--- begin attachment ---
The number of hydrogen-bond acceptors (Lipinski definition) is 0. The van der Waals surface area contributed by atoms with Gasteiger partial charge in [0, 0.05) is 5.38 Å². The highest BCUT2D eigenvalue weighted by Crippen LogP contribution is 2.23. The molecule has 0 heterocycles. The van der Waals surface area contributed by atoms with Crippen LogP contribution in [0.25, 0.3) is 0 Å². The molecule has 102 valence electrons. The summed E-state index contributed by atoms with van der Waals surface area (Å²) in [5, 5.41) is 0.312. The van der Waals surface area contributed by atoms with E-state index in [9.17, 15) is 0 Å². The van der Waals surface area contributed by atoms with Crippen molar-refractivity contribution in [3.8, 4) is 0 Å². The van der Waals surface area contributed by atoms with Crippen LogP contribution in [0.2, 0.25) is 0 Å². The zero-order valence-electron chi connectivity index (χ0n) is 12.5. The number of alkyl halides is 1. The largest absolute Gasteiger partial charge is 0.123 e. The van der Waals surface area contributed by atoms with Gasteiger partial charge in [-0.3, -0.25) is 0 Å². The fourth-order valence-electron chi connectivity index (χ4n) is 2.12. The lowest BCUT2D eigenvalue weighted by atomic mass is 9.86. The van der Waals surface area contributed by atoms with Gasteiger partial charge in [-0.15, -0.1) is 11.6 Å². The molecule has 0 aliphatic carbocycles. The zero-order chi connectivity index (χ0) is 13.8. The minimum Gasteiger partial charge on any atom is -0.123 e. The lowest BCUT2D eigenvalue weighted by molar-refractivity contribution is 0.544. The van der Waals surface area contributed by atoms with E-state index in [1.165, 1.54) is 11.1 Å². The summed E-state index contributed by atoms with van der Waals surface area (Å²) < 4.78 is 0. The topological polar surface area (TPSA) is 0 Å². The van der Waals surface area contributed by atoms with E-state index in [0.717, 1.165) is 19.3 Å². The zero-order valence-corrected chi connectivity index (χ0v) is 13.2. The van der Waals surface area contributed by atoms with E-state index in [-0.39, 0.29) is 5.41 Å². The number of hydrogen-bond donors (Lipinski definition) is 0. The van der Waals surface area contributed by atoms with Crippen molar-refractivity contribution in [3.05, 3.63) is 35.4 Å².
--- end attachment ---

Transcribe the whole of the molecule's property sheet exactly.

The number of hydrogen-bond acceptors (Lipinski definition) is 0. The van der Waals surface area contributed by atoms with Gasteiger partial charge in [0, 0.05) is 5.38 Å². The highest BCUT2D eigenvalue weighted by Crippen LogP contribution is 2.23. The molecule has 0 heterocycles. The van der Waals surface area contributed by atoms with Crippen LogP contribution in [0.25, 0.3) is 0 Å². The molecule has 102 valence electrons. The summed E-state index contributed by atoms with van der Waals surface area (Å²) in [5, 5.41) is 0.312. The van der Waals surface area contributed by atoms with E-state index in [9.17, 15) is 0 Å². The van der Waals surface area contributed by atoms with Crippen molar-refractivity contribution in [3.8, 4) is 0 Å². The van der Waals surface area contributed by atoms with Crippen LogP contribution in [0.2, 0.25) is 0 Å². The zero-order valence-electron chi connectivity index (χ0n) is 12.5. The number of alkyl halides is 1. The largest absolute Gasteiger partial charge is 0.123 e. The van der Waals surface area contributed by atoms with Gasteiger partial charge in [-0.3, -0.25) is 0 Å². The fourth-order valence-electron chi connectivity index (χ4n) is 2.12. The lowest BCUT2D eigenvalue weighted by atomic mass is 9.86. The van der Waals surface area contributed by atoms with Gasteiger partial charge in [-0.15, -0.1) is 11.6 Å². The molecule has 0 aliphatic carbocycles. The zero-order chi connectivity index (χ0) is 13.8. The minimum Gasteiger partial charge on any atom is -0.123 e. The lowest BCUT2D eigenvalue weighted by molar-refractivity contribution is 0.544. The van der Waals surface area contributed by atoms with E-state index in [1.165, 1.54) is 11.1 Å². The summed E-state index contributed by atoms with van der Waals surface area (Å²) < 4.78 is 0. The topological polar surface area (TPSA) is 0 Å². The van der Waals surface area contributed by atoms with E-state index in [0.717, 1.165) is 19.3 Å². The zero-order valence-corrected chi connectivity index (χ0v) is 13.2. The van der Waals surface area contributed by atoms with E-state index in [-0.39, 0.29) is 5.41 Å². The number of hydrogen-bond donors (Lipinski definition) is 0. The van der Waals surface area contributed by atoms with Crippen molar-refractivity contribution in [3.05, 3.63) is 35.4 Å².